February 25, 2004
Hook 'Em By Darlene Ryan
We've all had some version of the fantasy. Our book debuts at the top of the bestseller lists. We get to schmooze with Katie Couric on the Today Show, and we never again have to work at a job that involves wearing a hairnet or saying, "Welcome to Mega-Mart. Would you like a cart?"
In reality, most writers build an audience by word of mouth. One way to spread the word about your book is through local and regional radio, even if you write fiction. All it takes is the right hook.
Is your novel set in your area? Was the story inspired by a local legend? Does it feature a community landmark? There's your angle. "Local shows [have] a responsibility to feature local stories," says freelance writer/producer (and former radio show host), Kevin Ryan.
What are people talking about around town? At the local donut shop? On the op-ed page of the newspaper? "Sex, drugs, and rock and roll are always good," says radio producer, Mark Tunney, only half-jokingly.
Is there something in your book that ties into what's on people's minds? "The book has to be relevant to our audience," says Matthew Algeo, producer and host of public radio's, Maine Things Considered. "It doesn't have to be about Maine, but it has to touch on an issue relevant to Maine."
What did you learn researching your book? How to make rocket fuel using common kitchen ingredients? How to cure hiccups? Use that in your pitch. If your novel is a romance, can you come up with ten ways to woo a woman? "Tell me something interesting," says Tunney, who produces CBC Radio's Information Morning. "Tell me something I don't know."
"It also doesn't hurt if I am personally interested in the subject of the book," Algeo admits. "For example, pitch me the sports stuff and pitch my co-host the cooking stuff."
Think you don't have any expertise to share? You wrote an entire book. What have you learned about staying motivated? Getting organized? What are the six most common grammar gaffes?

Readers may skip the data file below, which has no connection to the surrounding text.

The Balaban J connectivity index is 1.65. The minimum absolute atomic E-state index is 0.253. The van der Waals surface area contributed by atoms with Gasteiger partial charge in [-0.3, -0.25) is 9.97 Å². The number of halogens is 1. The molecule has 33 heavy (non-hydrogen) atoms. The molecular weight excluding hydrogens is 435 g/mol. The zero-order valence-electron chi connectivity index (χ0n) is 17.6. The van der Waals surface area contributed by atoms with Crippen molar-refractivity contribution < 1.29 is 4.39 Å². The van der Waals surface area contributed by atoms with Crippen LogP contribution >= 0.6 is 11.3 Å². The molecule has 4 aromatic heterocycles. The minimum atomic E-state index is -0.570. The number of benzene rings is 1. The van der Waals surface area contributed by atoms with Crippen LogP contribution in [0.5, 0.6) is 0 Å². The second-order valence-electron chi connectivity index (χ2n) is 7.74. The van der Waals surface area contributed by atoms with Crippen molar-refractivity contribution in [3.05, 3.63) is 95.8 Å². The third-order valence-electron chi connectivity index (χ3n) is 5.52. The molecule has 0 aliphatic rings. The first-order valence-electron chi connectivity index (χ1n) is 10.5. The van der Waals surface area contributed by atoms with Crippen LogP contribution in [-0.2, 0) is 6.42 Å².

In some cases it's the author who's the hook. "If there's something in her/his background that's exciting/newsy/sexy you'd certainly want to bring it out in the interview," Ryan points out. So, if the stripper turned brain surgeon in your novel is based on your experiences, say so.
Keep your pitch short and focused. "Tell me a story about the book," says Tunney. "And get to the point quickly."
Press kits are good, but not necessary. "It's nice to get a copy of the book, obviously," says Algeo. Email is a great way to follow up.
And don't give up at the first no. "Don't assume because your pitch is ignored once, it will be next time," says Randy McKeen, news director for CKHJ, The Fox, and Capital FM. "Some stories get done because they're pitched at an opportune time. The same story might be ignored at another time."
And be confident, even if you have to fake it. The best word of mouth about a book comes from the author who believes in it.
Darlene Ryan is the author of A Mother's Adoption Journey (Second Story Press), and Kisses (The Early Childhood Centre). She worked for many years in both public and private radio, and has done everything from writing and producing commercials to being a late-night disk jockey. She prides herself on being one of the few people to know all the words to A Whiter Shade of Pale. You can reach her at: djoy (at) nbnet.nb.ca
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